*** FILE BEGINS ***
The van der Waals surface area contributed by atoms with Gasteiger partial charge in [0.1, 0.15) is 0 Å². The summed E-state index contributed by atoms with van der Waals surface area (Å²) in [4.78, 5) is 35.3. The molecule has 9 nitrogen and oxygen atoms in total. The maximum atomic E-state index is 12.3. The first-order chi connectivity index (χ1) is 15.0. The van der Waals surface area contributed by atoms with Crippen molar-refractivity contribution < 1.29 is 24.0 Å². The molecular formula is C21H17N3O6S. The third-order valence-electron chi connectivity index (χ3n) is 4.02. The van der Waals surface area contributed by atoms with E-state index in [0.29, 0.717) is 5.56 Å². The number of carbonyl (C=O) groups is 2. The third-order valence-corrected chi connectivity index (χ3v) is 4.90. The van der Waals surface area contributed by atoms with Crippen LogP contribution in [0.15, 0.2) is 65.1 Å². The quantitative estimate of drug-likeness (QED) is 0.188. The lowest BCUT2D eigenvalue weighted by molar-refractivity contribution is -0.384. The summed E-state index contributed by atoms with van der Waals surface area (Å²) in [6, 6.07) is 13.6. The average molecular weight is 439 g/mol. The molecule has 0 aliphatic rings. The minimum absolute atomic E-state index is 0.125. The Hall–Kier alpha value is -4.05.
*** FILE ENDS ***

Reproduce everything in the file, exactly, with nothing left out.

The van der Waals surface area contributed by atoms with Gasteiger partial charge in [0.1, 0.15) is 0 Å². The summed E-state index contributed by atoms with van der Waals surface area (Å²) in [4.78, 5) is 35.3. The molecule has 9 nitrogen and oxygen atoms in total. The maximum atomic E-state index is 12.3. The first-order chi connectivity index (χ1) is 15.0. The van der Waals surface area contributed by atoms with Crippen molar-refractivity contribution < 1.29 is 24.0 Å². The molecular formula is C21H17N3O6S. The third-order valence-electron chi connectivity index (χ3n) is 4.02. The van der Waals surface area contributed by atoms with E-state index in [0.29, 0.717) is 5.56 Å². The number of carbonyl (C=O) groups is 2. The third-order valence-corrected chi connectivity index (χ3v) is 4.90. The van der Waals surface area contributed by atoms with Crippen LogP contribution in [0.15, 0.2) is 65.1 Å². The quantitative estimate of drug-likeness (QED) is 0.188. The lowest BCUT2D eigenvalue weighted by molar-refractivity contribution is -0.384. The summed E-state index contributed by atoms with van der Waals surface area (Å²) in [6, 6.07) is 13.6. The average molecular weight is 439 g/mol. The molecule has 0 aliphatic rings. The minimum absolute atomic E-state index is 0.125. The Hall–Kier alpha value is -4.05.